Education Funding

Court Rejects Kansas School Financing System

By Jessica L. Tonn & David J. Hoff — January 04, 2005 1 min read
  • Save to favorites
  • Print

The Kansas Supreme Court has declared that the state inadequately finances its public schools, in a long-awaited opinion released Jan. 3.

The preliminary decision agreed with a lower-court judge’s 2003 ruling that the legislature has failed to meet the burden imposed on it by the Kansas Constitution to “make suitable provision for finance” of K-12 schools.

The unanimous opinion in Montoy v. State of Kansas serves as a warning to state legislators, who were given until April 12 to address the school finance dilemma. A final and prescriptive version of the ruling will be issued at that time.

Read the Kansas Supreme Court’s preliminary decision.

“We will withhold our formal opinion until corrective legislation has been enacted or April 12, 2005, whichever occurs first,” the court declared in its ruling.

The plaintiffs in the case, the school districts of Salina and Dodge City, have argued that the current school financing structure leaves schools severely underfunded. The districts also argue that they are unable to meet the needs of their students, especially those schools in medium-size and large districts that tend to have disproportionately high numbers of minority and special education students.

Agreeing with the plaintiffs, the high court added that the finance formula is based on “former spending levels and political compromise,” rather than the actual costs of education.

Though the ruling did not include specific instructions for lawmakers, it did conclude that “it is clear increased funding will be required.”

The justices went on to say that “the equity with which the funds are distributed and the actual costs of education, including appropriate levels of administrative costs, are critical factors for the legislature to consider in achieving a suitable formula for financing education.”

In a statement released the day of the ruling, Kansas Attorney General Phill Kline said that the legislature could comply with the decision by adjusting the formula used for distributing K-12 aid so that districts with high numbers of students deemed at risk get funding increases.

The Kansas state legislature reconvenes on Jan. 10.

Events

This content is provided by our sponsor. It is not written by and does not necessarily reflect the views of Education Week's editorial staff.
Sponsor
Student Well-Being Webinar
Attend to the Whole Child: Non-Academic Factors within MTSS
Learn strategies for proactively identifying and addressing non-academic barriers to student success within an MTSS framework.
Content provided by Renaissance
Classroom Technology K-12 Essentials Forum How to Teach Digital & Media Literacy in the Age of AI
Join this free event to dig into crucial questions about how to help students build a foundation of digital literacy.

EdWeek Top School Jobs

Teacher Jobs
Search over ten thousand teaching jobs nationwide — elementary, middle, high school and more.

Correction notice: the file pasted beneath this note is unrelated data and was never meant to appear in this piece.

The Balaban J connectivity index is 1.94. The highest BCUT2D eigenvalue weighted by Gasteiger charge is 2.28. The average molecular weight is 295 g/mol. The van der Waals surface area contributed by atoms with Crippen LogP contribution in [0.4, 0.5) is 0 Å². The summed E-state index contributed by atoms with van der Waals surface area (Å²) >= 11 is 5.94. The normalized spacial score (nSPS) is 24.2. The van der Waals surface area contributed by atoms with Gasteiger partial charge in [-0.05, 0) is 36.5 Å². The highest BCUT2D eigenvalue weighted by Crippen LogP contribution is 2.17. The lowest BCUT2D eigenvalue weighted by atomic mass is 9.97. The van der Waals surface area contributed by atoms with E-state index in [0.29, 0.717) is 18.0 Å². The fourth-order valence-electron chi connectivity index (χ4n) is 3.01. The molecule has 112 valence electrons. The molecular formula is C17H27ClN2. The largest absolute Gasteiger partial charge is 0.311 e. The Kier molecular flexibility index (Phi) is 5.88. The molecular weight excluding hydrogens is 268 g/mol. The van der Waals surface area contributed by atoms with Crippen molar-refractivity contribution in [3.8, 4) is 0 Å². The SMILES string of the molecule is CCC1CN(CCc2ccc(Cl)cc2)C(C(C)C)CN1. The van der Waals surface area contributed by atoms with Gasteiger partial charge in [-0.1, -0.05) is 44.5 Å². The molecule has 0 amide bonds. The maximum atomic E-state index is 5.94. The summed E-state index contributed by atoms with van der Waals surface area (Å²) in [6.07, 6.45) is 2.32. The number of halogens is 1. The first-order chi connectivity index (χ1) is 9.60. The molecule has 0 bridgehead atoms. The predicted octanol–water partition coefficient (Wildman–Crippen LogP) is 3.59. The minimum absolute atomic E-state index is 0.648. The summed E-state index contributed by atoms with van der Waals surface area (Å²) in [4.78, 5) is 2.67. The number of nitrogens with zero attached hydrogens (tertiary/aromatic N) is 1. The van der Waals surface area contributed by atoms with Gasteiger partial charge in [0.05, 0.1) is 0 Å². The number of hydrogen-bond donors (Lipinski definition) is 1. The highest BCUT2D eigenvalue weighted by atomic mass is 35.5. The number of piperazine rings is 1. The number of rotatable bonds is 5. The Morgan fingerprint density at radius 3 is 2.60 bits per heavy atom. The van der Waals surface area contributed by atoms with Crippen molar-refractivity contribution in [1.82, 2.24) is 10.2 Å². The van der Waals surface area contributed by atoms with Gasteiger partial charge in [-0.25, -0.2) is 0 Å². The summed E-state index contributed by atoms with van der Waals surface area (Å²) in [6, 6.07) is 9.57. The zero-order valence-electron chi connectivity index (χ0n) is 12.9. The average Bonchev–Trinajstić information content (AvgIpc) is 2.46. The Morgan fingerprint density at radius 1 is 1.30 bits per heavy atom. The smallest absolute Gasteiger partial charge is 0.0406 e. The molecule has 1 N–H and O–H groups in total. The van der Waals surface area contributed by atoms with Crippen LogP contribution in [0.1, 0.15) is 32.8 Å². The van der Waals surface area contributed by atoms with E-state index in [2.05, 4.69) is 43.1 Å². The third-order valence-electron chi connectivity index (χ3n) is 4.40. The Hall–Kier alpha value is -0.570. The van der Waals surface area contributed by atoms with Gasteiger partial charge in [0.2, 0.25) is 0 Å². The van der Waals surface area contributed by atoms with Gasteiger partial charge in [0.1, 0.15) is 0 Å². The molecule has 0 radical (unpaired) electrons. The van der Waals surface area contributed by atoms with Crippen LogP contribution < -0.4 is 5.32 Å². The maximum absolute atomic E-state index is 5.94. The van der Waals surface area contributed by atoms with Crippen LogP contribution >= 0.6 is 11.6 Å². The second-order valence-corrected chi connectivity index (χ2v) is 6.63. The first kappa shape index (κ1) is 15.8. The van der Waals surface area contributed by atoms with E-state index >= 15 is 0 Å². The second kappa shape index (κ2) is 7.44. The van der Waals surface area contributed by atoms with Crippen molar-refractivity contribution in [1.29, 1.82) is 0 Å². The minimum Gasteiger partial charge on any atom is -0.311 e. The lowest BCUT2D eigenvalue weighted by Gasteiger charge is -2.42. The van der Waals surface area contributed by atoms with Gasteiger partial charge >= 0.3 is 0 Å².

View Jobs
Principal Jobs
Find hundreds of jobs for principals, assistant principals, and other school leadership roles.
View Jobs
Administrator Jobs
Over a thousand district-level jobs: superintendents, directors, more.
View Jobs
Support Staff Jobs
Search thousands of jobs, from paraprofessionals to counselors and more.
View Jobs

Read Next

Education Funding A State Considers a Future in Which Schools Can't Rely on Property Taxes
How would school districts fill the gap if a governor gets his wishes?
10 min read
A school building rests on vanishing columns of rolled hundred dollar bills. Vanishing property tax support for schools.
Vanessa Solis/Education Week + Getty Images
Education Funding Inside a Summer Learning Camp With an Uncertain Future After ESSER
A high-poverty district offers an enriching, free summer learning program. But the end of ESSER means tough choices.
5 min read
Alaysia Kimble, 9, laughs with fellow students while trying on a firefighter’s hat and jacket at Estabrook Elementary during the Grizzle Learning Camp on June, 26, 2024 in Ypsilanti, Mich.
Alaysia Kimble, 9, laughs with fellow students while trying on a firefighter’s hat and jacket at Estabrook Elementary during the Grizzly Learning Camp on June, 26, 2024 in Ypsilanti, Mich. The district, with 70 percent of its students coming from low-income backgrounds, is struggling with how to continue funding the popular summer program after ESSER funds dry up.
Sylvia Jarrus for Education Week
Education Funding Jim Crow-Era School Funding Hurt Black Families for Generations, Research Shows
Mississippi dramatically underfunded Black schools in the Jim Crow era, with long-lasting effects on Black families.
5 min read
Abacus with rolls of dollar banknotes
iStock/Getty
Education Funding What New School Spending Data Show About a Coming Fiscal Cliff
New data show just what COVID-relief funds did to overall school spending—and the size of the hole they might leave in school budgets.
4 min read
Photo illustration of school building and piggy bank.
F. Sheehan for Education Week + iStock / Getty Images Plus